Portland Comic Jake Silberman Hit the Road to Document the Return of Comedy—and America. Here’s What He Saw.

The goal of the tour was to observe comedy coming back immediately after the pandemic. Has it changed in some fundamental way? Has America? The only way to really find out was to set off with a cameraman and document the experience.

If you’re like me, when you hear the term “vanlife,” you think of annoyingly attractive people with droopy sun hats posing in front of some sweeping valley on Instagram, accompanied by inspirational quotes about how life is an adventure and to “always take the scenic route.” Their endeavors to breathtaking mountains or pristine white sand beaches show a perfect life in a sleek Sprinter van, complete with twinkle lights set against rustic cedar.

What they don’t show is the scramble to find a quick spot to empty your piss jug, eating gas station pizza for breakfast, or having to shit in a paper bag at 2:30 in the morning. Most of the time, though, those people aren’t comedians attempting to pick up the pieces after a global pandemic took away their primary reason for being.

Comedy has been slow to come back, particularly in Portland. Helium Comedy Club was limited to 25% capacity until mere weeks ago, and only a few local shows had found homes as bars lurched back to a sense of normalcy. But as vaccinations rose and COVID began to take a backseat to summer plans, I thought of what a unique time it would be to hit the road and check the pulse of the country via its regional comedy scenes.

With the plan locked in my head, I was able to secure a van of my own: a 2002 Ford Econoline E-150 that a catering company was looking to offload. It didn’t have a cute name or golden hour photos in front of the redwoods—hell, I can’t even stand up in it—but it was well within my budget and would get me where I needed to go all the same.

The goal of the tour was to observe comedy coming back immediately after the pandemic. Has it changed in some fundamental way? Has America? The only way to really find out was to set off with a cameraman and document the experience. My buddy Dan—name changed for the simple purpose that the cameraman wants nothing to do with me after spending a month straight together—was kind enough to come along for the adventure.

As we set off on our journey, I imagined seeing a country in various phases of reopening. As Portlanders living in a city that maintained one of the longest-lasting lockdowns, it seemed any return to normalcy would be slow and gradual. Instead, what lay beyond the Oregon border was a country where the pandemic already seemed far in the rearview. I’m not sure if it was destiny or simply impatience, but one way or another, America was not missing out on another summer. Every town had just lifted their mask mandates, bars were full, and people were out.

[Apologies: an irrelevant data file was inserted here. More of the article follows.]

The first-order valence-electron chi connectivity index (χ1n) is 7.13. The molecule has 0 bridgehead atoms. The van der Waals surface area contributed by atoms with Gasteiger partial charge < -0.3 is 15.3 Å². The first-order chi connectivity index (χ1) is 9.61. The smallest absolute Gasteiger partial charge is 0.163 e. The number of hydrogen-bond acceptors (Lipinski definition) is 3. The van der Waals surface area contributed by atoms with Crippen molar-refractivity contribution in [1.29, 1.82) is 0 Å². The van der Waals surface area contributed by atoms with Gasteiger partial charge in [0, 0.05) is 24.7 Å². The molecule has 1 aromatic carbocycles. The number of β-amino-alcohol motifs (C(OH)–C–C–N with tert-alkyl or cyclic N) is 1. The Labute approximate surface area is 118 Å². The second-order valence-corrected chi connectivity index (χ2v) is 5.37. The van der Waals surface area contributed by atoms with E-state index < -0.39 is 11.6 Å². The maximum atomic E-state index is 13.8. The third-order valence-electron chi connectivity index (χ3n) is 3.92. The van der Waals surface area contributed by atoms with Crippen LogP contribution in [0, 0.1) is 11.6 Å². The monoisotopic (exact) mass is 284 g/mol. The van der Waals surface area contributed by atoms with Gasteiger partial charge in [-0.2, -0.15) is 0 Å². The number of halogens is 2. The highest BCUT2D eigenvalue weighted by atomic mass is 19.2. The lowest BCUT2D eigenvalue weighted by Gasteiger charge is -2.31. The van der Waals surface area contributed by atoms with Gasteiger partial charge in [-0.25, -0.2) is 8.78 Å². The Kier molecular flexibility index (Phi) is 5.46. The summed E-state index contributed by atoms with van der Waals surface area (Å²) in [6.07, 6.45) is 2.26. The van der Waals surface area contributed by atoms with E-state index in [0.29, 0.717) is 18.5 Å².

Talking to people across the country, I was struck by how quickly the pandemic melted into the background, largely invisible except for the odd mask still being worn at the grocery store. It felt more like a Netflix series everyone had just watched: a conversation starter, something we all had an opinion on, but now that we had binged it, we were ready for something new, yet also begging the world not to bring it back for another season.

Traveling from Portland to New York City, the comedians I worked with were excited to be back. Everyone had to acknowledge the pandemic at the top of their sets, but after doing so, quickly moved on to complaints about their dicks, which no pandemic is strong enough to kill off.

Audiences were obviously happy to be out as well. At a show in Denver, I was constantly interrupted by a drunken couple who claimed to be a surgeon and a flight attendant. Either these were two essential workers letting off some long overdue steam, or just two people remembering how easy it is to kill the vibe of a show. I’m leaning toward the latter. Comedy was indeed back.

In Philadelphia, a middle-aged woman approached me at the merch table while barely managing to keep a glass of white wine from spilling to tell me how happy she was to be out. Usually, dealing with the drunken lady after the show is one of my least favorite parts of doing standup. Now I just feel like I’m seeing an old friend.

It’s hard to truly put a finger on where we’re at right now. I can say with confidence that comedy hasn’t changed that much. I know I’m extremely grateful to be back onstage, even if that stage is literally the bed of a pickup truck in Richmond, Va. I also never want to do another virtual comedy show ever again.

But as we move to being completely open as a new, more contagious variant sweeps the globe, is this a short-lived window of good times before another wave of darkness washes over us? Did we learn anything about ourselves, or each other?

The tagline to the past year and a half seemed to be “America: Are Germs Real?” I wonder if the pandemic wasn’t distinct enough. Any event that lasts this long starts to blur. I clearly remember watching 9/11 unfold in my freshman year Spanish class. The pandemic, on the other hand, was just a series of never-ending days, broken up by the occasional Zoom call.

Maybe the times leading up to the pandemic were too surreal for even a global catastrophe to change us. Or perhaps, after a year of facing our own mortality via an invisible enemy, it’s like walking away from a car crash with a body full of adrenaline even though your leg is shattered.

I’m not sure we’ll understand the full scope for years to come. But while people are getting back together, go interrupt a comedy show. We’ve missed you dearly.